The Faculty Manual states that new appointments at the term assistant professor rank will be made “only under extraordinary circumstances and with approval of the provost” (section 13.b.i). Faculty at this rank who meet the criteria for promotion to term associate professor normally may apply for promotion after six years of fulltime service.
The standards for promotion to the ranks of term associate professor and term professor in the area of scholarship are functionally similar to those for their tenure-line equivalents, as outlined in the home department’s tenure and promotion guidelines. There are, however, several notable differences. Term assistant professors are not required to apply for promotion to term associate at the end of six years of service and, unlike their tenure-line peers, may be reappointed in the absence of such a promotion. Although always welcome, the securing of major grant funding is less critical for promotion in the term professor sequence than it is in its tenure-line analogue. For more on the university’s expectations of term associate and full professors, see the Faculty Manual, sections 13.b.ii and 13.b.iii.
Insofar as possible, the College will endeavor to grant term Associate Professors multi-year contracts, but that determination remains a function of teaching need, as outlined above.
Faculty who wish to move from the term professor sequence to an equivalent rank in the professorial lecturer sequence to take advantage of the salary increases built into the latter may do so with a memo to, and approval of, their department chair, the College dean, and the dean of faculty. Moving from term assistant professor to senior professorial lecturer is a promotion and requires a corresponding faculty action. Movement from the professorial lecturer sequence to term associate or above requires a full review with external letters. Faculty contemplating such an action should explore its viability with their department chair and the College dean.
The Research Professor Sequence
Faculty in the research professor promotion sequence are appointed and reappointed principally on the strength of their research, scholarship or creative activity. Typically fully funded by external grants to AU PIs or by grants that they themselves bring to AU, research faculty hold renewable time-limited appointments, which may be full- or part-time. All recommendations for appointments and reappointments in the research professor sequence must be reviewed by the sponsoring department’s Rank and Tenure Committee, its chair, the College dean, and the provost.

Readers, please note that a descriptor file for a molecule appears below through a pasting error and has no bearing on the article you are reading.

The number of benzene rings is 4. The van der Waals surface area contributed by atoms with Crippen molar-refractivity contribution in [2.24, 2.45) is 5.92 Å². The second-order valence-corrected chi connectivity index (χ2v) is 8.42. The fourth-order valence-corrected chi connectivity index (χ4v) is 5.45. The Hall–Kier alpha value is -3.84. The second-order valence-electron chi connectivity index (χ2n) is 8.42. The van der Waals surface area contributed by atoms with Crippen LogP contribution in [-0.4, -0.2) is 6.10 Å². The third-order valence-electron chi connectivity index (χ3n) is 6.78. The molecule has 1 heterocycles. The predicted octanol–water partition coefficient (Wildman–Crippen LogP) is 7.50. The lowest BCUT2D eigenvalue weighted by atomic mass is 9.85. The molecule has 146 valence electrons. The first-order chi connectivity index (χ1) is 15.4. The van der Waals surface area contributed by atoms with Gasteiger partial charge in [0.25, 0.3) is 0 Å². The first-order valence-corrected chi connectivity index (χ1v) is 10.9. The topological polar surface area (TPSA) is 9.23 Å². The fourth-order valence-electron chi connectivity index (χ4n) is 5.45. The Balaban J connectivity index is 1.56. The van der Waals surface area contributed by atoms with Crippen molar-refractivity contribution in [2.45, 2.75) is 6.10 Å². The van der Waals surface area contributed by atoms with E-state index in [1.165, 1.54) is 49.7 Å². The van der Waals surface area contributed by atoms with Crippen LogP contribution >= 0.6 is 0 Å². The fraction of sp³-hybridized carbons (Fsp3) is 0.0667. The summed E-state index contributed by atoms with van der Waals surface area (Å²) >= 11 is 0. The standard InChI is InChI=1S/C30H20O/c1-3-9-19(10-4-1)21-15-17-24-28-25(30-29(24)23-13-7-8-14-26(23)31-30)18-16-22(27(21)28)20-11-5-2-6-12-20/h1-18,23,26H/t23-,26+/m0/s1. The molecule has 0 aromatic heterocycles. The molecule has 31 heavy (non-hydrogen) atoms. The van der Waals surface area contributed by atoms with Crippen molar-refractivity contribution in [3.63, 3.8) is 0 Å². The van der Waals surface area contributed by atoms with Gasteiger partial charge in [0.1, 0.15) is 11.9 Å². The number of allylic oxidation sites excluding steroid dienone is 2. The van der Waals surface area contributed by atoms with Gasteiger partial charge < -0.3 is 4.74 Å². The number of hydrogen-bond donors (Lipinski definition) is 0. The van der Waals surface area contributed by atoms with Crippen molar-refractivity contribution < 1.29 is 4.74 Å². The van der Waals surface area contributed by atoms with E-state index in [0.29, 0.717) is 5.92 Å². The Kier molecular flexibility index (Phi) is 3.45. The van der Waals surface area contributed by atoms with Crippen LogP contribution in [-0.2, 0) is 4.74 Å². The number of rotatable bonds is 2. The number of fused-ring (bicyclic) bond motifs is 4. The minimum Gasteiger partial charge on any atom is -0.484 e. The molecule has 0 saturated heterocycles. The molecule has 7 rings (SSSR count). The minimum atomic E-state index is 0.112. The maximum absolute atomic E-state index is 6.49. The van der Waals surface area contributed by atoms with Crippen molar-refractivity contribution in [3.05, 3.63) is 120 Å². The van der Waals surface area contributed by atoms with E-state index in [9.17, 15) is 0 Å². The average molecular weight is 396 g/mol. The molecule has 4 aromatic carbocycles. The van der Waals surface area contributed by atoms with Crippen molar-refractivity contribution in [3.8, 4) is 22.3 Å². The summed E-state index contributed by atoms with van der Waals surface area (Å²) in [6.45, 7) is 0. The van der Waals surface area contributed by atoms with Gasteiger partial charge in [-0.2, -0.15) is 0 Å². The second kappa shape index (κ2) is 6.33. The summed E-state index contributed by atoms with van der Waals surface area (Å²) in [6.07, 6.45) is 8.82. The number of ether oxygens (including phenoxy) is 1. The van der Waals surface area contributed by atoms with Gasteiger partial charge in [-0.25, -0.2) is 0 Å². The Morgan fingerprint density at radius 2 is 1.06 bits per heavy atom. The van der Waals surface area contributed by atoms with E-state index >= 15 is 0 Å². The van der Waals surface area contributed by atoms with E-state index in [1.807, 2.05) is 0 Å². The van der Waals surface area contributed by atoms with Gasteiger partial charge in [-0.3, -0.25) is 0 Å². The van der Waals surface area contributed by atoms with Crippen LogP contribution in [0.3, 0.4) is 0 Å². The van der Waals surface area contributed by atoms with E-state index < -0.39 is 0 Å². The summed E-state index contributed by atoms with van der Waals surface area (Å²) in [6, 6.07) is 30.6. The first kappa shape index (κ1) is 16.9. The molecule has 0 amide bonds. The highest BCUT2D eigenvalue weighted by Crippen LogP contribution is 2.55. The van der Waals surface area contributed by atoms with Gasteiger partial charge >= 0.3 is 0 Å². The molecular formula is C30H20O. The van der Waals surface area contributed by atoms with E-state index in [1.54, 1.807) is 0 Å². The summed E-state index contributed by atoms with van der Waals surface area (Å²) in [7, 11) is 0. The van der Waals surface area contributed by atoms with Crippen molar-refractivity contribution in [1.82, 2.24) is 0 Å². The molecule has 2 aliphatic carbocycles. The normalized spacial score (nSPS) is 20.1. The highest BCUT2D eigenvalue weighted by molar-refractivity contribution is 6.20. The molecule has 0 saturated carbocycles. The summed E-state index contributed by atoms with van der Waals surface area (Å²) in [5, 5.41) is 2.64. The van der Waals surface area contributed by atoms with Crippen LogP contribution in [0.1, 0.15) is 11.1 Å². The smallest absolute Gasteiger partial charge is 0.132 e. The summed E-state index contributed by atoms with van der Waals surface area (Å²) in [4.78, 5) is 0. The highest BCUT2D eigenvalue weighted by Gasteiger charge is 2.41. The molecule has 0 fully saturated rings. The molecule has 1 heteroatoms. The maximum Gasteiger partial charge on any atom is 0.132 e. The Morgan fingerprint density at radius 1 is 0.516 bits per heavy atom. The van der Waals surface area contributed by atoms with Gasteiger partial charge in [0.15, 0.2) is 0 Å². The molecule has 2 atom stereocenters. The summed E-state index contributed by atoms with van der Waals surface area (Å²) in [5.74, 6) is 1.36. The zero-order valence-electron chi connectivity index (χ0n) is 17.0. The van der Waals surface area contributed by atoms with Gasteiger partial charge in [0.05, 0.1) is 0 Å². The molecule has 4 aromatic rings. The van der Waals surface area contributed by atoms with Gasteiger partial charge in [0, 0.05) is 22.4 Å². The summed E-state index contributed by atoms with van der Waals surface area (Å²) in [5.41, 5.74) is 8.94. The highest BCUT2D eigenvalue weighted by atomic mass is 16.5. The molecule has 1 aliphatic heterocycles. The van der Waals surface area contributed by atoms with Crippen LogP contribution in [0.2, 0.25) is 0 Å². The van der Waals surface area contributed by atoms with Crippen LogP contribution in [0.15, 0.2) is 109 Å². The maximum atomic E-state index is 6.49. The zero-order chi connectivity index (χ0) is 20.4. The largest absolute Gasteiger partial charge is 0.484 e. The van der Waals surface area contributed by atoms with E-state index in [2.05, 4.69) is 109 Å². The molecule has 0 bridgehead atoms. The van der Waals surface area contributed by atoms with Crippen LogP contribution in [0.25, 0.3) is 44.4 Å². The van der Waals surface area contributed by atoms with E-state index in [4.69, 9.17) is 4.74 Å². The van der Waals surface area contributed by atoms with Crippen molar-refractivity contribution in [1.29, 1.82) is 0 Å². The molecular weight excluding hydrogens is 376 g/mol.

There is no formal external review process for changes in research professor rank. At the time of reappointment, the department may recommend reappointment at one rank higher than that of the previous appointment, based on the candidate’s history of external funding, contributions to scientific knowledge and/or practice, and nationally or globally recognized achievements. Although the role of research faculty is typically quite different from that of their tenure-line peers—they often engage in applied research, frequently work on another’s project(s), and rarely provide substantial service or teaching—successful candidates for reappointment at a higher rank will have presented a record of scholarly achievement roughly comparable to that of tenure-line colleagues at the equivalent rank. Final approval of appointment at the new rank rests with the provost.
In-residence appointments in the College of Arts and Sciences are typically granted to individuals who have achieved distinction in a career outside American University. As the Faculty Manual stipulates, “the in-residence designation constitutes a title rather than a rank, and should be reserved for individuals who bring notable experience and accomplishments to their teaching or other primary responsibilities” (section 16.e).
All in-residence faculty hold formal ranks within the professorial lecturer or (more rarely) term professor promotion sequences. As such, they are reviewed in the same manner as colleagues in their formal sequences and are eligible for the standard salary increases associated with promotions in those sequences.
Postdoctoral fellow appointments are made on an annual basis and are normally renewable, so long as funding is available, for no more than five years. In the case of postdoctoral fellows funded on grants, the grant PI(s) will serve as the fellow’s research mentor and will formally recommend reappointment to the department chair, dean and provost.
The College’s Postdoctoral Fellowships for Academic Diversity are capped at two years. Annual reappointment in this program follows a positive recommendation of the home department chair to the College’s dean, who makes the formal reappointment recommendation to the provost.
Postdoctoral fellows will be assessed primarily on the basis of their research productivity during the term of appointment, although assessment of teaching is expected in the case of fellows whose letters of appointment specify teaching duties. In all cases, postdoctoral fellows need only submit an up-to-date CV, a brief summary of their annual accomplishments in the areas of research and (if applicable) teaching, and appropriate teaching documentation such as syllabi, a peer observation report, and SET results (if applicable).